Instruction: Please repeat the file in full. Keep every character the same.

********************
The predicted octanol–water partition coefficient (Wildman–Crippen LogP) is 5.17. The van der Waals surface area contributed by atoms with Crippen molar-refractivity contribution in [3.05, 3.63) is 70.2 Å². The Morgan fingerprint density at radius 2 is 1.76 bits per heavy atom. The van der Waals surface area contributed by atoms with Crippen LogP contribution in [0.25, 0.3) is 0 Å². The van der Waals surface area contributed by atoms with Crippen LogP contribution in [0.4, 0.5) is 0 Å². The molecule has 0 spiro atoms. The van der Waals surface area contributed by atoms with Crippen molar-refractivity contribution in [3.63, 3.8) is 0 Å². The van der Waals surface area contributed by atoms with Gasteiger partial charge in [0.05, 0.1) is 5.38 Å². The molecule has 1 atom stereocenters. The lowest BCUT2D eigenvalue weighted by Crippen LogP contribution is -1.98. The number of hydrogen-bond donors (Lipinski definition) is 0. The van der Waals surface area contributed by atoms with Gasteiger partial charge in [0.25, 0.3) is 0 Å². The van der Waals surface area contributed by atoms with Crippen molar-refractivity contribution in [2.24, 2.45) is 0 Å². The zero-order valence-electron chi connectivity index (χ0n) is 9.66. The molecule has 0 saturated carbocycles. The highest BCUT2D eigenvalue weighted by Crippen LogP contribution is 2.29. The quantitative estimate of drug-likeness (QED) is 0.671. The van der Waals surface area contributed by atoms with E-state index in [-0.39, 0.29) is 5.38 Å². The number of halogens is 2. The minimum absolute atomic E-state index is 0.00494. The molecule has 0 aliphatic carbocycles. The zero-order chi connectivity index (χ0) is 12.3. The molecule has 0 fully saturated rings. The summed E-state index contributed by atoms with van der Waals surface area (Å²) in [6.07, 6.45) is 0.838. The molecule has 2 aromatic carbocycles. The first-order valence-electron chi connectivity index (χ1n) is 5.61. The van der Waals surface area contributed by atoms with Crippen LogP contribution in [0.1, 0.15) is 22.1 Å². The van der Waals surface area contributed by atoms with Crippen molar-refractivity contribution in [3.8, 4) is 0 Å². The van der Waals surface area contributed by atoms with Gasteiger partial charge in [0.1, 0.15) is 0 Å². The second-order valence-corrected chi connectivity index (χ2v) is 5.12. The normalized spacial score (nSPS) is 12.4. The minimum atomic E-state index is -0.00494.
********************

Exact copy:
The predicted octanol–water partition coefficient (Wildman–Crippen LogP) is 5.17. The van der Waals surface area contributed by atoms with Crippen molar-refractivity contribution in [3.05, 3.63) is 70.2 Å². The Morgan fingerprint density at radius 2 is 1.76 bits per heavy atom. The van der Waals surface area contributed by atoms with Crippen LogP contribution in [0.25, 0.3) is 0 Å². The van der Waals surface area contributed by atoms with Crippen LogP contribution in [0.4, 0.5) is 0 Å². The molecule has 0 spiro atoms. The van der Waals surface area contributed by atoms with Crippen molar-refractivity contribution in [3.63, 3.8) is 0 Å². The van der Waals surface area contributed by atoms with Gasteiger partial charge in [0.05, 0.1) is 5.38 Å². The molecule has 1 atom stereocenters. The lowest BCUT2D eigenvalue weighted by Crippen LogP contribution is -1.98. The number of hydrogen-bond donors (Lipinski definition) is 0. The van der Waals surface area contributed by atoms with Gasteiger partial charge in [0.25, 0.3) is 0 Å². The van der Waals surface area contributed by atoms with Crippen molar-refractivity contribution in [2.24, 2.45) is 0 Å². The zero-order valence-electron chi connectivity index (χ0n) is 9.66. The molecule has 0 saturated carbocycles. The highest BCUT2D eigenvalue weighted by Crippen LogP contribution is 2.29. The quantitative estimate of drug-likeness (QED) is 0.671. The van der Waals surface area contributed by atoms with E-state index in [-0.39, 0.29) is 5.38 Å². The number of halogens is 2. The minimum absolute atomic E-state index is 0.00494. The molecule has 0 aliphatic carbocycles. The zero-order chi connectivity index (χ0) is 12.3. The molecule has 0 fully saturated rings. The summed E-state index contributed by atoms with van der Waals surface area (Å²) in [6.07, 6.45) is 0.838. The molecule has 2 aromatic carbocycles. The first-order valence-electron chi connectivity index (χ1n) is 5.61. The van der Waals surface area contributed by atoms with Crippen LogP contribution in [0.1, 0.15) is 22.1 Å². The van der Waals surface area contributed by atoms with Crippen molar-refractivity contribution in [3.8, 4) is 0 Å². The van der Waals surface area contributed by atoms with Gasteiger partial charge in [0.1, 0.15) is 0 Å². The second-order valence-corrected chi connectivity index (χ2v) is 5.12. The normalized spacial score (nSPS) is 12.4. The minimum atomic E-state index is -0.00494.